Run time: 118 mins

In Theaters: Sunday 17th October 1971

Distributed by: Palomar Pictures International

Reviews

Contactmusic.com: 4 / 5

Rotten Tomatoes: 90%
Fresh: 9 Rotten: 1

IMDB: 7.8 / 10

Cast & Crew

Director:

Producer: , Claude Nedjar

Starring: as Clara Chevalier, Benoît Ferreux as Laurent Chevalier, Daniel Gélin as Charles Chevalier, as Father Henri

Contactmusic


Links



Advertisement

New Movies

Colossal Movie Review

Colossal Movie Review

It's rare to find a movie that so defiantly refuses to be put into a...

King Arthur: Legend of the Sword Movie Review

King Arthur: Legend of the Sword Movie Review

It's unlikely that Guy Ritchie could make a boring movie if he wanted to. This...

Snatched Movie Review

Snatched Movie Review

It doesn't really matter that the script for this lively action-comedy is paper thin: teaming...

Jawbone Movie Review

Jawbone Movie Review

Boxing movies aren't usually this thoughtful. Sure, there are plenty of punchy moments in the...

Whisky Galore! Movie Review

Whisky Galore! Movie Review

Scottish filmmaker Gillies MacKinnon (Hideous Kinky) remakes the 1949 Ealing comedy classic, although it's difficult...

Alien: Covenant Movie Review

Alien: Covenant Movie Review

Master filmmaker Ridley Scott is back to continue the story 10 years after the events...

The Journey (2017) Movie Review

The Journey (2017) Movie Review

A fictionalised account of real events, this drama is reminiscent of Peter Morgan's work in...

Advertisement
Sleepless Movie Review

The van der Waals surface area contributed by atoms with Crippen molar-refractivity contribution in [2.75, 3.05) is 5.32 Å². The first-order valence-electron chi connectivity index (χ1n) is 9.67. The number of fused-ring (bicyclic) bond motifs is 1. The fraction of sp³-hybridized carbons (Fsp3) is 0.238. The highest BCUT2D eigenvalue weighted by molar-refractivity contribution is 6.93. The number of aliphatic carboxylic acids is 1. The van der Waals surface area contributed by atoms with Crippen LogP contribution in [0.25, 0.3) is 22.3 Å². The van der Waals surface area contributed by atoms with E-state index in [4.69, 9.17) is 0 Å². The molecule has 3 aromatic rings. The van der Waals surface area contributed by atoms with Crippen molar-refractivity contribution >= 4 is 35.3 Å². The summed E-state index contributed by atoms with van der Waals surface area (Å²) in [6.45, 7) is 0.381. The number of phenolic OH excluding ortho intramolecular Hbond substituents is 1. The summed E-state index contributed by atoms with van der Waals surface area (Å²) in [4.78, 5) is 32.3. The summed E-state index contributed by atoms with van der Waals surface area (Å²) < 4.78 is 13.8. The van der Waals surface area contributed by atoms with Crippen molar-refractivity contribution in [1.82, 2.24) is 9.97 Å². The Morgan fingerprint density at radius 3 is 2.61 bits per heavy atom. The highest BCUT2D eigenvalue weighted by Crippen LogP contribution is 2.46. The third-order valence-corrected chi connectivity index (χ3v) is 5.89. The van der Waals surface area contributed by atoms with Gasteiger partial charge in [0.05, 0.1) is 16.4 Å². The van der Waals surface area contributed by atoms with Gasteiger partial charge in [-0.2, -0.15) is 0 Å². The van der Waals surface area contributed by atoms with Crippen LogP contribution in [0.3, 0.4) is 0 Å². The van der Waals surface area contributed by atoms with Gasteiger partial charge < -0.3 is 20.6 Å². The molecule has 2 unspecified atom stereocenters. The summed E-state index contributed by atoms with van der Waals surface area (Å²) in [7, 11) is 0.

Sleepless Movie Review

In remaking the 2011 French thriller Sleepless Night, the filmmakers have dumbed down both the...

Unlocked Movie Review

Unlocked Movie Review

By injecting a steady sense of fun, this slick but mindless action thriller both holds...

Lady Macbeth Movie Review

Lady Macbeth Movie Review

A seriously impressive feature directing debut with a star-making central performance, this period British drama...

Guardians of the Galaxy Vol. 2 Movie Review

Guardians of the Galaxy Vol. 2 Movie Review

It was never going to be easy to match the impact of 2014's Guardians of...

The Promise Movie Review

The Promise Movie Review

The director of Hotel Rwanda, Terry George, turns to another humanitarian horror: the systematic murder...

Their Finest Movie Review

Their Finest Movie Review

Skilfully written, directed and acted, this offbeat British period film tells a story that catches...

Unforgettable Movie Review

Unforgettable Movie Review

With heavy echoes of trashy thrillers like Fatal Attraction, this movie overcomes its painfully simplistic...

Advertisement
Artists
Actors
    Filmmakers
      Artists
      Bands
        Musicians
          Artists
          Celebrities
             
              Artists
              Interviews
                musicians & bands in the news
                  actors & filmmakers in the news
                    celebrities in the news

                      Go Back in Time using our News archive to see what happened on a particular day in the past.